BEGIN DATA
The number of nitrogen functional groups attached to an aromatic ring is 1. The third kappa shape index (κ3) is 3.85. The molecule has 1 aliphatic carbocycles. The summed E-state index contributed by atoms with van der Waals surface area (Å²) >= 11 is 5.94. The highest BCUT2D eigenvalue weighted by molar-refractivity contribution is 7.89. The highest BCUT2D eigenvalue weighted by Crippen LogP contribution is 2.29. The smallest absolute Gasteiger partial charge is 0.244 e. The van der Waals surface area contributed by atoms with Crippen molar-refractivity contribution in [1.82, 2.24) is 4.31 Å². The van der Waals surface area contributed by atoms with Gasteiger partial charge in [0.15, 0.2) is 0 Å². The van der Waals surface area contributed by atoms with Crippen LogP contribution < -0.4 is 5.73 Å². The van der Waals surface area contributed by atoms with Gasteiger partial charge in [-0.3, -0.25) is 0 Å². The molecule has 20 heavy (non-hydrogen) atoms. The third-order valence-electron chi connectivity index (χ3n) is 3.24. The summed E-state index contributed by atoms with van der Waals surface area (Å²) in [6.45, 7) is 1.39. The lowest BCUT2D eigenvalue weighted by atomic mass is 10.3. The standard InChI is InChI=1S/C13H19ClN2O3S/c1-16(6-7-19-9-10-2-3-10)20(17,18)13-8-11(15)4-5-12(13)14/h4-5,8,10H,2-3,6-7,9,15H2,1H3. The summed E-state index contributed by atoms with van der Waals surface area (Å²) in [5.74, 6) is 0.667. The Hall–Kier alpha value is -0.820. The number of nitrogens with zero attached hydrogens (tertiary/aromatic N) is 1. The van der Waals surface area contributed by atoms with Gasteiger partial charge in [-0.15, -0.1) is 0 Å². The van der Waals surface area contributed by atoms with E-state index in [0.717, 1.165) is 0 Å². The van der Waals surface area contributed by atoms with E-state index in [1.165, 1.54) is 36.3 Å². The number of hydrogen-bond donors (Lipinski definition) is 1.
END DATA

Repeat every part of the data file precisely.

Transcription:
The number of nitrogen functional groups attached to an aromatic ring is 1. The third kappa shape index (κ3) is 3.85. The molecule has 1 aliphatic carbocycles. The summed E-state index contributed by atoms with van der Waals surface area (Å²) >= 11 is 5.94. The highest BCUT2D eigenvalue weighted by molar-refractivity contribution is 7.89. The highest BCUT2D eigenvalue weighted by Crippen LogP contribution is 2.29. The smallest absolute Gasteiger partial charge is 0.244 e. The van der Waals surface area contributed by atoms with Crippen molar-refractivity contribution in [1.82, 2.24) is 4.31 Å². The van der Waals surface area contributed by atoms with Gasteiger partial charge in [0.15, 0.2) is 0 Å². The van der Waals surface area contributed by atoms with Crippen LogP contribution < -0.4 is 5.73 Å². The van der Waals surface area contributed by atoms with Gasteiger partial charge in [-0.3, -0.25) is 0 Å². The molecule has 20 heavy (non-hydrogen) atoms. The third-order valence-electron chi connectivity index (χ3n) is 3.24. The summed E-state index contributed by atoms with van der Waals surface area (Å²) in [6.45, 7) is 1.39. The lowest BCUT2D eigenvalue weighted by atomic mass is 10.3. The standard InChI is InChI=1S/C13H19ClN2O3S/c1-16(6-7-19-9-10-2-3-10)20(17,18)13-8-11(15)4-5-12(13)14/h4-5,8,10H,2-3,6-7,9,15H2,1H3. The summed E-state index contributed by atoms with van der Waals surface area (Å²) in [5.74, 6) is 0.667. The Hall–Kier alpha value is -0.820. The number of nitrogens with zero attached hydrogens (tertiary/aromatic N) is 1. The van der Waals surface area contributed by atoms with Gasteiger partial charge in [-0.15, -0.1) is 0 Å². The van der Waals surface area contributed by atoms with E-state index in [0.717, 1.165) is 0 Å². The van der Waals surface area contributed by atoms with E-state index in [1.165, 1.54) is 36.3 Å². The number of hydrogen-bond donors (Lipinski definition) is 1.